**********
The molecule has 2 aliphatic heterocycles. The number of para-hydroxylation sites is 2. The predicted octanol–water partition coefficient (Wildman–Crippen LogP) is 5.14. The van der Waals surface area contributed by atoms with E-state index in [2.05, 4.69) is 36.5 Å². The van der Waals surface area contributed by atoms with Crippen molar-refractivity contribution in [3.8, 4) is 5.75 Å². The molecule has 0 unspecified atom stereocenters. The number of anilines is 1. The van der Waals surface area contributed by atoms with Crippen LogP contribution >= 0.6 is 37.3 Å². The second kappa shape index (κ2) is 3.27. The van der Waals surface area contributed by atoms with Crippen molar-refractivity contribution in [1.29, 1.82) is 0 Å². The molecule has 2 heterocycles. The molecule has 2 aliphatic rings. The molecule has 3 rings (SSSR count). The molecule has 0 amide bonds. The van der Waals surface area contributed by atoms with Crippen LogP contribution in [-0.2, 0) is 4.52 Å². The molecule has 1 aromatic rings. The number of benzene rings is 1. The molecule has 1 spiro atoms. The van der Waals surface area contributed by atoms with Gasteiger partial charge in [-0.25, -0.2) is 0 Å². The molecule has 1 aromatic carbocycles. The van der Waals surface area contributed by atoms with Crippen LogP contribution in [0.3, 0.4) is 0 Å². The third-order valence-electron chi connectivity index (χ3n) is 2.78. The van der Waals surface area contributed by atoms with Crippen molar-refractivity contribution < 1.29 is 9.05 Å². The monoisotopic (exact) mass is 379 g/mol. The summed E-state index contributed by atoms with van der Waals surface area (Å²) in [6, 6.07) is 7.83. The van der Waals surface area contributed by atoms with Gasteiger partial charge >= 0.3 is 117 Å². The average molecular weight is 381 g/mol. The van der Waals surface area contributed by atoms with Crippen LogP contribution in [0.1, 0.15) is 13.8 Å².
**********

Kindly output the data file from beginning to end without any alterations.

The molecule has 2 aliphatic heterocycles. The number of para-hydroxylation sites is 2. The predicted octanol–water partition coefficient (Wildman–Crippen LogP) is 5.14. The van der Waals surface area contributed by atoms with E-state index in [2.05, 4.69) is 36.5 Å². The van der Waals surface area contributed by atoms with Crippen molar-refractivity contribution in [3.8, 4) is 5.75 Å². The molecule has 0 unspecified atom stereocenters. The number of anilines is 1. The van der Waals surface area contributed by atoms with Crippen LogP contribution >= 0.6 is 37.3 Å². The second kappa shape index (κ2) is 3.27. The van der Waals surface area contributed by atoms with Crippen molar-refractivity contribution in [1.29, 1.82) is 0 Å². The molecule has 2 heterocycles. The molecule has 2 aliphatic rings. The molecule has 3 rings (SSSR count). The molecule has 0 amide bonds. The van der Waals surface area contributed by atoms with Crippen LogP contribution in [-0.2, 0) is 4.52 Å². The molecule has 1 aromatic rings. The number of benzene rings is 1. The molecule has 1 spiro atoms. The van der Waals surface area contributed by atoms with Gasteiger partial charge in [-0.25, -0.2) is 0 Å². The molecule has 1 aromatic carbocycles. The van der Waals surface area contributed by atoms with Crippen LogP contribution in [0.3, 0.4) is 0 Å². The third-order valence-electron chi connectivity index (χ3n) is 2.78. The van der Waals surface area contributed by atoms with Crippen molar-refractivity contribution < 1.29 is 9.05 Å². The monoisotopic (exact) mass is 379 g/mol. The summed E-state index contributed by atoms with van der Waals surface area (Å²) in [6, 6.07) is 7.83. The van der Waals surface area contributed by atoms with Gasteiger partial charge >= 0.3 is 117 Å². The average molecular weight is 381 g/mol. The van der Waals surface area contributed by atoms with Crippen LogP contribution in [0.1, 0.15) is 13.8 Å².